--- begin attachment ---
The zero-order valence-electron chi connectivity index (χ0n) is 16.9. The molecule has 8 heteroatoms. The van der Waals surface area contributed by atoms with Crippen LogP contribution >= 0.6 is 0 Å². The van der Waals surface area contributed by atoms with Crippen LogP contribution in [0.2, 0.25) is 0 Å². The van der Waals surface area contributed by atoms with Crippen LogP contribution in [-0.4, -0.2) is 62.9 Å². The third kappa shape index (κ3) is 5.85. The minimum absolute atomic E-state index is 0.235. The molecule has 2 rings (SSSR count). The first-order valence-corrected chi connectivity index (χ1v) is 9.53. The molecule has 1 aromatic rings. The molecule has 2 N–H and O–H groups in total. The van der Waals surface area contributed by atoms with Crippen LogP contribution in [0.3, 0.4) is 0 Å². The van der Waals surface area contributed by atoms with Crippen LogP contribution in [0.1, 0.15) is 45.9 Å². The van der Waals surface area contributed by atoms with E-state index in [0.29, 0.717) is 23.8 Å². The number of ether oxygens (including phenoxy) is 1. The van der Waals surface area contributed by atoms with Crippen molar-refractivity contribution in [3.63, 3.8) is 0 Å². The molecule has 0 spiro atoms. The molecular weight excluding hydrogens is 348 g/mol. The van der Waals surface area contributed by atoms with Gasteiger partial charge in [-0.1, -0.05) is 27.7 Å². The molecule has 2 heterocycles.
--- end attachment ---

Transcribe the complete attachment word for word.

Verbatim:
The zero-order valence-electron chi connectivity index (χ0n) is 16.9. The molecule has 8 heteroatoms. The van der Waals surface area contributed by atoms with Crippen LogP contribution >= 0.6 is 0 Å². The van der Waals surface area contributed by atoms with Crippen LogP contribution in [0.2, 0.25) is 0 Å². The van der Waals surface area contributed by atoms with Crippen LogP contribution in [-0.4, -0.2) is 62.9 Å². The third kappa shape index (κ3) is 5.85. The minimum absolute atomic E-state index is 0.235. The molecule has 2 rings (SSSR count). The first-order valence-corrected chi connectivity index (χ1v) is 9.53. The molecule has 1 aromatic rings. The molecule has 2 N–H and O–H groups in total. The van der Waals surface area contributed by atoms with Crippen LogP contribution in [0.3, 0.4) is 0 Å². The van der Waals surface area contributed by atoms with Crippen LogP contribution in [0.1, 0.15) is 45.9 Å². The van der Waals surface area contributed by atoms with E-state index in [0.29, 0.717) is 23.8 Å². The number of ether oxygens (including phenoxy) is 1. The van der Waals surface area contributed by atoms with Crippen molar-refractivity contribution in [3.63, 3.8) is 0 Å². The molecule has 0 spiro atoms. The molecular weight excluding hydrogens is 348 g/mol. The van der Waals surface area contributed by atoms with Gasteiger partial charge in [-0.1, -0.05) is 27.7 Å². The molecule has 2 heterocycles.